Glaslyn Access Arrangement
Since the legal situation of public access to inland water in England and Wales remains unclear, managed access arrangements are becoming increasingly common. Scotland in contrast, enjoys the cooperative use of a natural resource enshrined in law through its Land Reform Act 2003
. This ensures a public right of access bound by a code of statutory conduct that at the same time protects private rights.
The National Trust
(NT), as a major landowner along the upper Glaslyn from Llyn Gwynant to the bottom of the Aberglaslyn Gorge has recently drawn up a new access arrangement to this stretch of water, following discussions with the Glaslyn Fishing Association, the Countryside Council for Wales and the Environment Agency (EA). The Welsh Canoeing Association
don't believe "the agreement meets the needs of today's paddler."
National Trust Warden, Dave Smith, said: "Access is based on water level meters to prevent damage to breeding fish beds. The EA identified the safe level for canoeing on the river as 0.75m at the Beddgelert metering station. The water level meters were located close to the access points to make them easily referred to. We may have to fine tune the water level meters as our experience increases."
"The only area where full agreement could not be reached was in the Aberglaslyn gorge itself. The fishermen felt very strongly that the two activities were incompatible on this narrow and fast flowing stretch. In this area, the fishermen only fish during spates and their lines are generally laid out in the centre of the flow using very heavy tackle. Of course, canoeists only use this stretch during spates as well, so there is clearly a conflict."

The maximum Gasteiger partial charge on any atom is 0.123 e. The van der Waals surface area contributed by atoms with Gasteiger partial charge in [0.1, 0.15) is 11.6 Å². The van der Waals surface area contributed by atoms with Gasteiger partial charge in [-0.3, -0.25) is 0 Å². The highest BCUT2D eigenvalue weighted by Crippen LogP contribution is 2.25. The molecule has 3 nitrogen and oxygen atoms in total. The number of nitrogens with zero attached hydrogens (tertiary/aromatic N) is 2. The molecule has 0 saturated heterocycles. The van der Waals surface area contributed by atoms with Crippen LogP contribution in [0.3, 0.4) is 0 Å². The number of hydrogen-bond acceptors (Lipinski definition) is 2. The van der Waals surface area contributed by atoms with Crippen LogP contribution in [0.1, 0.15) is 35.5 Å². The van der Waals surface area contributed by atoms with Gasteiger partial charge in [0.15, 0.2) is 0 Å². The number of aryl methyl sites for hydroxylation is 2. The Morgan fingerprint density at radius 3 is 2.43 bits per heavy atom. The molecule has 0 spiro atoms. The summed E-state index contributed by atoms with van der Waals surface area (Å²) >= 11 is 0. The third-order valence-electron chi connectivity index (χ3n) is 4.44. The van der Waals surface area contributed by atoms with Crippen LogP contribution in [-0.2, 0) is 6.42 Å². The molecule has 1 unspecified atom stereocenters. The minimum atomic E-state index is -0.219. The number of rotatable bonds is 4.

The fishing association were adamant that shared access here would not work and the Welsh Canoeing Association (WCA) would not sign up to any agreement that included any restrictions to access.
Dave Smith said: "As an overall agreement could not be reached, in order to maximise access by all users, and to minimise conflict, the NT felt that an access arrangement would be followed which allowed access to the whole of the upper Glaslyn, but with a restriction on the gorge itself. This means that the gorge is closed to canoeists and kayakers between the 20th March and the 17th of October."
Ashley Charlwood from the WCA said: "The WCA are supportive of the National Trust trying to increase access on the Afon Glaslyn but we have expressed our concerns in respect of how the upper river is being promoted."
Commenting further on the WCA's standpoint: "We are disappointed that the National Trust has not managed to increase access to the gorge from where the WCA has held the same arrangement set up in the 80's. In fact, we were surprised to learn that the Trust had to give more fishing rights to the local club in order to allow the same shared access that Canoeists have been taking for many decades. This appears to be contrary to National Trust policy which states - 'Where fishing rights are in hand there should not be an automatic presumption in favour of fishing as opposed to canoeing'."
The National Assembly, through CCW, have paid the NT to produce signs and leaflets to promote the new arrangement, as well as improving access to the Bethania access point in Nant Gwynant. Ashley commented: "The NT information implies that canoe activity below a certain water level is 'access damaging' but that is not supported by evidence."
While plenty of canoeists and kayakers have been taking advantage of the agreement on the lakes and moving water of the Upper Glaslyn, access to the idyllic open canoe trip along the lower Glaslyn, from Pont Aberglaslyn to Porthmadog still remains contentious.
Water level information can also be accessed remotely by calling Rivercall on 0906 619 7755.
To download the National Trust information leaflet on this access arrangement click here
and look under the Access to Inland Water Category.Related news items: Access to Water Manifesto
, Assembly Washing Away Welsh Water Access
, Environment Agency River Access Report Controversy
top: Information panel on shore of Llyn Gwynant.
bottom: Water level gauges such as this can be found at several points along the upper Glaslyn.
Topic: Access to Water, Canoeing and Kayaking in Wales, Afon Glaslyn.
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